Hormones and growth factors in HBM also serve as various bioactive proteins and peptides [60]. Functions of hormones in HBM, including parathyroid hormone, insulin, leptin, ghrelin, apelin, nesfatin-1, obestatin, and adiponectin, and their effects in infants are not yet well known. Conversely, many growth factors have been studied relatively more and are known to have various effects on the intestinal tract, vasculature, nervous system, and endocrine system [14] (Table 3). Epidermal growth factors play a critical role in intestinal maturation and repair. Their levels in colostrum are 2,000 times higher than in mature milk and decrease with lactation [14,61]. Brain-derived neurotrophic factor and glial cell-line-derived neurotrophic factor act on the enteric nervous system and are necessary for the development of immature intestine in infants [62]. These neuronal growth factors, including ciliary neurotrophic factor, are found in HBM for up to 90 days after birth [63-65]. Among the neuronal growth factors, S100B is higher in mature milk than in colostrum [66]. Insulin-like growth factor (IGF)-1 and IGF-2 are abundant in colostrum and decrease with lactation; their levels are not significantly different between preterm and term milk, except for IGF-binding protein-2 among in the IGF superfamily [67-69]. IGF is taken up in its bioactive form by the intestine and transported to the blood system [70,71]. IGF-1 plays a role in the survival of enterocytes by protecting them against intestinal damage caused by oxidative stress; furthermore, it stimulates erythropoiesis and helps increase hematocrit [70,72]. Vascular endothelial growth factor and its antagonists are thought to help regulate angiogenesis and reduce damage to the retinopathy of prematurity [14,73]. The concentration of vascular endothelial growth factors is higher in colostrum in both preterm and term and lower in preterm milk than in term milk [74]. Erythropoietin plays a primary role in the increase of red blood cells and is thought to help prevent anemia of prematurity [75,76]. It also plays a role in tightening intestinal junctions and may help reduce the risk of necrotizing enterocolitis [76,77]. Adiponectin is found in large amounts in breast milk, which crosses the intestinal barrier and regulates metabolism and inhibits inflammation [78,79].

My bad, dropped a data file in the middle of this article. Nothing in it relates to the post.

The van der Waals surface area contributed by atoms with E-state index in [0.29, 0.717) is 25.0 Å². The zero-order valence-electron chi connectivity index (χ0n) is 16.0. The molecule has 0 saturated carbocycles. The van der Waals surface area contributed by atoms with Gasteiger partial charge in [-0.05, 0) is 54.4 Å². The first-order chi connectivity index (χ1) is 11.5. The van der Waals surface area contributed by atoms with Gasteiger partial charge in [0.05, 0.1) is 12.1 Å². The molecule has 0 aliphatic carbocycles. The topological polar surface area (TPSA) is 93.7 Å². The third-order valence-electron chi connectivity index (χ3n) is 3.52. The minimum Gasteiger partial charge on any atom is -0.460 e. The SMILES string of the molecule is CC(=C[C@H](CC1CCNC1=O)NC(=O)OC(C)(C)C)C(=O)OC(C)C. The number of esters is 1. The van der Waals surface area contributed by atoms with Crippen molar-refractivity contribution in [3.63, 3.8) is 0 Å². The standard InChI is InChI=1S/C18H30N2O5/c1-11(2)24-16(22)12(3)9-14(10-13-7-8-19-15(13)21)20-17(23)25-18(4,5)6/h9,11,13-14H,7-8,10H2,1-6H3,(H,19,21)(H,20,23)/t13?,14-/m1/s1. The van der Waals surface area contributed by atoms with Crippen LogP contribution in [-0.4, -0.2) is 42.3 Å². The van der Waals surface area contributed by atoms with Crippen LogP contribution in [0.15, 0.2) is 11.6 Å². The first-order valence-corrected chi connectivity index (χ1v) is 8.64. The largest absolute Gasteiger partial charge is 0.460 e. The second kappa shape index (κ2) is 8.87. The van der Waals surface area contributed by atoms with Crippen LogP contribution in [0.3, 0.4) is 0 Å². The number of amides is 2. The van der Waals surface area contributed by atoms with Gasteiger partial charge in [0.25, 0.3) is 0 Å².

Growth factors in human breast milk and their functions

Microbiome in HBM

Just 20 years ago, HBM of a healthy mother was thought to be sterile according to culture-based studies [80]. The bacteria in the HBM were thought to be contaminants or pathogens, particularly the cause of mastitis. In a culture-based study conducted in 2003, Martin et al. [81] proved for the first time that HBM was a significant source of lactic acid bacteria for the infant gut. They found DNA profiles of lactic acid bacteria from HBM to be different from those in mother’s skin [81]. In the same year, Heikkila and Saris [82] also performed a culture-based study and reported that HBM of healthy mothers contains commensal bacteria. They concluded that an infant consuming about 800 mL of HBM per day ingests 8×104–106 commensal bacteria. Several subsequent studies have confirmed the presence of microbiota in HBM [83-86]. Recently, the development of a nonculture sequencing technique has made way for a changed perception that there are rich and diverse microbial communities in HBM [87] and that they play an important role in the formation of infant gut microbiota [88].

In 2011, Hunt et al. [85] reported in a first study using next-generation sequencing for this examination that there is a core HBM microbiome of 9 bacterial genera. These 9 core bacteria were present in every sample and represented about half of the microbial community. Various subsequent studies have examined the core bacteriome of HBM, but there was a difference in results [85,89,90]. These differences may be due to methodological differences among the studies, but several common bacterial genera, including Staphylococcus, Streptococcus, Lactobacillus, and Propionibacterium, have been reported. Fitzstevens et al. [87] performed a systematic review of studies using culture-independent methods. They suggested that the genera Staphylococcus and Streptococcus are universally predominant in HBM, regardless of differences in geographic location or analytic methods. A recent systematic review by Togo et al. [91] confirmed a high diversity of human milk microbiota with 820 species. The most of the frequently detected species were facultative anaerobic or strictly aerobic bacteria: Staphylococcus aureus, Staphylococcus epidermidis, Streptococcus agalactiae, Cutibacterium acnes, Enterococcus faecalis, Bifidobacterium breve, Escherichia coli, Streptococcus sanguinis, Lactobacillus gasseri, and Salmonella enterica.